Child support is court-ordered payments which are made by one parent to another parent for the benefit of the child or children. Child support laws in every state outline the amount of child support based upon custody or the amount of time the child lives with each parent in addition to their income and finances.

The parent that is not awarded primary physical custody of the child or who lives with the child less than half of the time is typically the parent who is ordered to make child support payments.

Why is Child Support Necessary?

The purpose of child support is to provide for the child or children even in situations where the child does not reside with both parents. Raising children is expensive and both of the parents are responsible for supporting their children financially.

Child support payments are intended to provide for the expenses that are involved in raising a child, including:

  • Food, shelter, and clothing;
  • Medical care and health related expenses; and
  • Educational expenses.

Mandatory child support is a means by which a court can ensure that the non-custodial parent is contributing to the needs of their children. Mandatory means that the child support is required by law.

A parent who is required to pay child support cannot escape their obligation. In addition, the parent who has physical custody of a child or children cannot refuse to accept the child support payments which the court has ordered for the children.

Who is Required to Pay Child Support?

In a situation where the parents do not share physical custody equally or where a child resides with one parent more than half of the time, the parent with whom the child spends less time will be required to pay child support. A mother or a father may be ordered to pay child support.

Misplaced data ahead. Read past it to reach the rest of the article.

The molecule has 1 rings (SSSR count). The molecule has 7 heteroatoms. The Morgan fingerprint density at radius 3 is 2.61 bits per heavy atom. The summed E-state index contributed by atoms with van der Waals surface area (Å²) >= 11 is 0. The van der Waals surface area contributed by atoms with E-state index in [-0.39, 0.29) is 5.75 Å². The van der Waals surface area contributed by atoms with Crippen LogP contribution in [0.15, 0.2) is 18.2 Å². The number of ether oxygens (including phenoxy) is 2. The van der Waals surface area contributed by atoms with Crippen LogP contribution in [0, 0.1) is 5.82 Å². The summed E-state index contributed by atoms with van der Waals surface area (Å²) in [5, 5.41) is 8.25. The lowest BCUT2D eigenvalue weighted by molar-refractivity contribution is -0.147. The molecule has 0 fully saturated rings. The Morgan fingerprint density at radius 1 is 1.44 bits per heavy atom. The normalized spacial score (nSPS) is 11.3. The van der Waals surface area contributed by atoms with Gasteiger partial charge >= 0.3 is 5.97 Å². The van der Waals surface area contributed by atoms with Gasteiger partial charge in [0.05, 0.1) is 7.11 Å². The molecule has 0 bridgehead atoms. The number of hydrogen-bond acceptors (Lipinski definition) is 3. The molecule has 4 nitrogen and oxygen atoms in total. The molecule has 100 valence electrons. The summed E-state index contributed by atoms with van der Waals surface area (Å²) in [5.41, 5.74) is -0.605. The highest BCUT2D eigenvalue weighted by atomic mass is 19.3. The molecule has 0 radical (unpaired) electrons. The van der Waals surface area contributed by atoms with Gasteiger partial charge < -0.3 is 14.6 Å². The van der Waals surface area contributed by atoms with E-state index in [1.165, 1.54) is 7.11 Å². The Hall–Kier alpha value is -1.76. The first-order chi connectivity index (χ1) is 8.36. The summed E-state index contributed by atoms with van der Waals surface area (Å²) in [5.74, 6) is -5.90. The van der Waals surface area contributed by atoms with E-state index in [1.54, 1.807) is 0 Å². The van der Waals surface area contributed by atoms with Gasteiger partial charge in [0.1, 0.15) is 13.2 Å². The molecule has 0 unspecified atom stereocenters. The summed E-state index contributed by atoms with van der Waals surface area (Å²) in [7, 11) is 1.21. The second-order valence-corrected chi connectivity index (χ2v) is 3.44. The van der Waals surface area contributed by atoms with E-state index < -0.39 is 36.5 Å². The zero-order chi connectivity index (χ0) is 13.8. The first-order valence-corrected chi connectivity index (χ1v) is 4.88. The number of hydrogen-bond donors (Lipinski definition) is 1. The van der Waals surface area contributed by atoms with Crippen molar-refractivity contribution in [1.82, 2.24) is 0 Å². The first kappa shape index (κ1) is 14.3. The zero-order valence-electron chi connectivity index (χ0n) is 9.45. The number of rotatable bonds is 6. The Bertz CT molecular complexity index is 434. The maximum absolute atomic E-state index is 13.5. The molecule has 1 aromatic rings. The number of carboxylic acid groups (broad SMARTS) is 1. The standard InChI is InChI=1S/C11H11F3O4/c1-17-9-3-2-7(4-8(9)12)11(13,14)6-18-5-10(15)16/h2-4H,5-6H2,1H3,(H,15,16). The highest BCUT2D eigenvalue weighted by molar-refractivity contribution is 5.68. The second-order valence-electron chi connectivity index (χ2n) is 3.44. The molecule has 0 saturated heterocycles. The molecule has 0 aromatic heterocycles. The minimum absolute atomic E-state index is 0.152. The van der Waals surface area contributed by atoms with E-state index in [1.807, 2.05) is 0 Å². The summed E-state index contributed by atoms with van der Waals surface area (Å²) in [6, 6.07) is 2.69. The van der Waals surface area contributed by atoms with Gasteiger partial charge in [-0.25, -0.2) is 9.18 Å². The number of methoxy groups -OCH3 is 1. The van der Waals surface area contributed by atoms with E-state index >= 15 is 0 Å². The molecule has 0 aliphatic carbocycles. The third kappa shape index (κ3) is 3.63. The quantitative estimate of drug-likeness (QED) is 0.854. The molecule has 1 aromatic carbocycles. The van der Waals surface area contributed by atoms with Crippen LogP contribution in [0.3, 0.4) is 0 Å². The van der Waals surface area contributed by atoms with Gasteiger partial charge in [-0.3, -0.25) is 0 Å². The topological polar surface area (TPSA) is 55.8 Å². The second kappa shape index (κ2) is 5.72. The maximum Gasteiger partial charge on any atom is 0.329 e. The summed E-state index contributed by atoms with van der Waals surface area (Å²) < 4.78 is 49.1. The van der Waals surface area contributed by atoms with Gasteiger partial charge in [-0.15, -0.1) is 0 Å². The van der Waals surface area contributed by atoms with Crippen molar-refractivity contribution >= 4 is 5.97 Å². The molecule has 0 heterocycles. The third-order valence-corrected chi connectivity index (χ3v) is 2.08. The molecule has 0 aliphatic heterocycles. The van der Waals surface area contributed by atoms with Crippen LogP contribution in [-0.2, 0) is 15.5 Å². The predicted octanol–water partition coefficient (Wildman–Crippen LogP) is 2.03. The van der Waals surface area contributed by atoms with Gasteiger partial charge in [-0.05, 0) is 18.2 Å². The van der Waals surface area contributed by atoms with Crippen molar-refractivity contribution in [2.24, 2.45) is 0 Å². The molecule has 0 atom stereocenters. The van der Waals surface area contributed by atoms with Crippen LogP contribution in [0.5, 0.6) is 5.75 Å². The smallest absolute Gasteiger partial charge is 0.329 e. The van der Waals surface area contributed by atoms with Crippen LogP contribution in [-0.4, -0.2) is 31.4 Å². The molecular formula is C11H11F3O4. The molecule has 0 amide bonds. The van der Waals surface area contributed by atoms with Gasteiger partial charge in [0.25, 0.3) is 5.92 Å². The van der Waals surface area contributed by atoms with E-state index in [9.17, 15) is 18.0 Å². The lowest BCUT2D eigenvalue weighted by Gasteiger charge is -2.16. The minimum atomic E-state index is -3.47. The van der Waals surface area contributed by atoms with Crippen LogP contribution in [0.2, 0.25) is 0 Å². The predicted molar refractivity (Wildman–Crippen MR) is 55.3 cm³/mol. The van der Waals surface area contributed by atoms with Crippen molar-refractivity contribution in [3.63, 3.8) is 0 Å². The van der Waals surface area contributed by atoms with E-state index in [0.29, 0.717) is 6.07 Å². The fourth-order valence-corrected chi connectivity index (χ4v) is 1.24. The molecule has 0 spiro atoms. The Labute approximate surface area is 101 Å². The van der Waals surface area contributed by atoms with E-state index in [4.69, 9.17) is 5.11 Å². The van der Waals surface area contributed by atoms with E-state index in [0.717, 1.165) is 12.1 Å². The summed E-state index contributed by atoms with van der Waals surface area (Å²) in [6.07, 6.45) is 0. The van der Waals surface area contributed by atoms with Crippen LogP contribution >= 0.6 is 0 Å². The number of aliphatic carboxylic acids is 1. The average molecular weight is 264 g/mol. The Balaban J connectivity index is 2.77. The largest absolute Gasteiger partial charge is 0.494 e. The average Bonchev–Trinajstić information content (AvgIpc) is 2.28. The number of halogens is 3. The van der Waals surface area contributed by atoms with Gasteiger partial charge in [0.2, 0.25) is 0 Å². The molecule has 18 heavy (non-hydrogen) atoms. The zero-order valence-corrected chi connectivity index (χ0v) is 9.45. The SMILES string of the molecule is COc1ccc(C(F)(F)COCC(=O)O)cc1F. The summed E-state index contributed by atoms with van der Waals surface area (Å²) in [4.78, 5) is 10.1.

It is not necessary that the parents of the child were ever married for one of the parents to be ordered to pay child support. In cases where there is a dispute regarding the identity of the biological father of the child, the court will typically order a paternity test prior to calculating and ordering child support.

An adoptive parent will also be subject to child support laws. Absent an adoption, however, step-parents will not be obligated to pay child support for their step-children.

How is the Amount of Child Support Determined?

Every state has guidelines which are used to calculate the specific amount of child support payments in each situation. The court will determine how much the support payments will be based upon the specific circumstances of the parents who will be paying the support.

Child support guidelines will typically provide the court with a range of payment amounts and then the court can order an amount within that range. Certain states give courts a lot of discretion when determining the final amount of child support, while other states may require the court to follow very strict guidelines.

In every case, there are certain factors which must be considered when determining the amount of the child support obligation, which typically include:

  • The specific needs of the child, including:
    • healthcare needs;
    • medical expenses;
    • education;
    • childcare; and
    • other special needs;
  • How many children the parent is responsible for supporting;
  • The custodial parent’s income compared to the income of the other parent;
  • The ability of the non-custodial parent to pay; and
  • In the case of divorce, the court might consider the child’s standard of living before the divorce or separation.

The court will use several pieces of information to determine the amount of child support which will be owed each month, including:

  • The financial information of each parent;
  • The amount of time each parent spends with the child pursuant to any custody arrangement and visitation schedule; and
  • A child support calculator.

How Are Child Support Awards Enforced?

Child support orders are the first step in ensuring that parents are meeting their child support obligations. If, however, a parent is not making their requirements payments, a court may be required to take additional steps to enforce the child support order.